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FEMA training for students

The wind and water have subsided after Hurricane Harvey swept through Texas in August, but the road to recovery is long. To help the process move along, engineering students from Texas A&M University spent their winter break assisting the Federal Emergency Management Agency (FEMA) where they could.

"I wanted to contribute to assisting my hometown (Houston) while also working with fellow engineers and engineering students," said Irfan Beg, a senior mechanical engineering student. "My father's car was damaged severely. One of my best friends from high school had water damage in the carpets and tiles on the floors of his house."

Thirty students from different engineering majors volunteered for a 10-day internship with FEMA. All interns first went through five days of training with site inspectors and then spent 10 days in the field.

"We were very happy that these students chose to invest time on this and take part in this program and provide some service for the state," said Magda Lagoudas, executive director for industry and nonprofit partnerships.

FEMA training for studentsTraci Brasher, recovery division director for Region 6 of FEMA, said the federal agency viewed this first of its kind internship as a chance for students to gain knowledge about emergency management as well as open up future opportunities.

"I don't know that we've done anything like this any faster with any university ever," Brasher said. "I can't say enough about the partnership that we have gained between FEMA and Texas and the university in order to do this."

Freshman engineering major and Engineering Honors student Lorenzo Martinez said the program sounded like a prime opportunity to help his hometown of Houston and gain internship experience early in his college career.

"I felt that I could give back and do my part to help out in any way I could," Martinez said. "Also my parents, both of whom are first responders, had to help and be out during the storm, so I figured I would pay their hard work forward myself."

James Stone, site inspector for the FEMA disaster team, said he had the opportunity to work with some of the students during the December training, and the students jumped right in and were not afraid to tackle anything.

"I think they have experienced a little reality check in their life, and they will go forward with a different attitude on what it takes to go out there and do the work," Stone said.

The student-inspector teams were sent into the field to assess public infrastructure as part of FEMA's public assistance program. Assignments included meeting with applicants to identify, measure and quantify structure damage in public areas.

"When we did go out to a site in Houston affected by Hurricane Harvey, I got to shadow a site investigator on a community park that had been under five feet of water or more during the flooding," said civil engineering junior Anh Duong. "It was a very unique experience."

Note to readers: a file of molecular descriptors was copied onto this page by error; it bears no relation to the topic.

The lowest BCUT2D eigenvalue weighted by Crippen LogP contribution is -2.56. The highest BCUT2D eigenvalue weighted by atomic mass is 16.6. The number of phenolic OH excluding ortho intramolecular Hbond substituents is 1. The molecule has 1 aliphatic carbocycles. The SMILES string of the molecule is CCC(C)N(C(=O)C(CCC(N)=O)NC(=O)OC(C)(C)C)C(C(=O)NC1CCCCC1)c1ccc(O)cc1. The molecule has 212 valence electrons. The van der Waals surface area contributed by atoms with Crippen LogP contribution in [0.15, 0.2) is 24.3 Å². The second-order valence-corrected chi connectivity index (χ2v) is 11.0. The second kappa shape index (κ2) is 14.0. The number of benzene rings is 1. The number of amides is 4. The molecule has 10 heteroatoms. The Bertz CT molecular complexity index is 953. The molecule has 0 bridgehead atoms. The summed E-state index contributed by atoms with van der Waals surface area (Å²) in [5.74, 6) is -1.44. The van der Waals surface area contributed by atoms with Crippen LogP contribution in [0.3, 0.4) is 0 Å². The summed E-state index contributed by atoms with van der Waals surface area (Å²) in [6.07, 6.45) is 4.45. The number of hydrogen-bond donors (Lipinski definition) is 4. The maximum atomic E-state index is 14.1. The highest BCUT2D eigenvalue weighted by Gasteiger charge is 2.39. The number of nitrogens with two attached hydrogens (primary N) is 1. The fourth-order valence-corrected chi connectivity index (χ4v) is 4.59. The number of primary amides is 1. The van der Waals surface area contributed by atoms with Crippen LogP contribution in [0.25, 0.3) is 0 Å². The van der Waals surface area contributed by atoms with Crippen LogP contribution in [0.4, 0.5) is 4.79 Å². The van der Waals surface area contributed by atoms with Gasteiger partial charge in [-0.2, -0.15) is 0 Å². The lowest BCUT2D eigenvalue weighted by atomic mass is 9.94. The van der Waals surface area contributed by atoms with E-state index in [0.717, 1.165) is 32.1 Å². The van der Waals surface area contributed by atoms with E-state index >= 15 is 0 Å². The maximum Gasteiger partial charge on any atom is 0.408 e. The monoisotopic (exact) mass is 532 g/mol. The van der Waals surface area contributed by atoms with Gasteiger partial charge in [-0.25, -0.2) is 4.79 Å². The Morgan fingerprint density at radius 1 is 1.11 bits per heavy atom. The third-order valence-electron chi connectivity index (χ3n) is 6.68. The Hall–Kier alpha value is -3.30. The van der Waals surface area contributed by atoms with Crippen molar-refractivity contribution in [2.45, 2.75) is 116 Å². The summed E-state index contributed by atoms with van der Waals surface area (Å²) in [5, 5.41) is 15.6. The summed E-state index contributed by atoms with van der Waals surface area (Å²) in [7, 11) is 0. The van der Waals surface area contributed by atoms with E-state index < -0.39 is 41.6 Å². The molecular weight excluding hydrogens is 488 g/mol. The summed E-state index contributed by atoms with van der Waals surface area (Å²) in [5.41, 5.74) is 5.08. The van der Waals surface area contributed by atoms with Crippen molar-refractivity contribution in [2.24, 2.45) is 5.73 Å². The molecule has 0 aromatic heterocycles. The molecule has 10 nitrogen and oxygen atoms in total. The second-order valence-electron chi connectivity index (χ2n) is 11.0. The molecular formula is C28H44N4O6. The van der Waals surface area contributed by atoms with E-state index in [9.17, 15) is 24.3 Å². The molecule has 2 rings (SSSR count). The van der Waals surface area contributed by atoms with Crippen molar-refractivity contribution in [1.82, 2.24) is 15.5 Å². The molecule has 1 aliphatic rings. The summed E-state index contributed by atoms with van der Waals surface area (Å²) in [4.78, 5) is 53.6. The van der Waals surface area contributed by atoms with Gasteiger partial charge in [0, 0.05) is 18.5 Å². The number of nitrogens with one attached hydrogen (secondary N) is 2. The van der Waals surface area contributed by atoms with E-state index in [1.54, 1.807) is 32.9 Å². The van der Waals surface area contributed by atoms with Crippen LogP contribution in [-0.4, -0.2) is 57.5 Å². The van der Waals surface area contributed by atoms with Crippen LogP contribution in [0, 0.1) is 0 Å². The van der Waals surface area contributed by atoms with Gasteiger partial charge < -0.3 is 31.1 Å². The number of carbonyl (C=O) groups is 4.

During site visits, students were expected to talk with the public to record damage, then report and file all the information.

"The biggest thing I learned was how meticulous everything at FEMA is," said ocean engineering junior David Nelle. "Every detail of every damage is documented, and everything has to be denoted a certain way. There are specific ways to denote everything."

Students at Disaster City FEMA trainingDouglas Edge, biomedical engineering senior, said he gained knowledge from the different individuals from FEMA he worked with.

"I learned about construction and civil engineering principles," Edge said. "I learned about the various locales that those folks came from-many of FEMA's employees are not originally from Texas. I also learned about leadership and management in an office setting."

Although many students completed their work over the winter break, they have until April to complete their internships. Some students, such as general engineering freshman Isabel Londrigan, are planning to complete their work over Spring Break in March.

"These site inspections will lead to FEMA granting the state the funding they need to get Houston's facilities back on its feet and in full recovery," Londrigan said.

For many students the internship opened their eyes to the enormous role site inspectors play in the aftermath of disasters.

"The site inspectors are the eyes and ears for everyone else," said mechanical engineering sophomore volunteer and Engineering Honors student Rebekah Legband. "They are the ones who actually see the damage in person, which makes the information they bring back with them vital."

"Site inspections mark the beginning of (the residents') road to recovery," said Jason Nguyen, industrial engineering senior.

Audree Co, manufacturing and mechanical engineering tech senior, said the experience gave her a new vantage point on the recovery process, a sentiment shared by many of her fellow students.

"With FEMA I'm able to help as a financial liaison instead of a disaster relief volunteer," Co said. "This allows me to get a better understanding of the recovery process."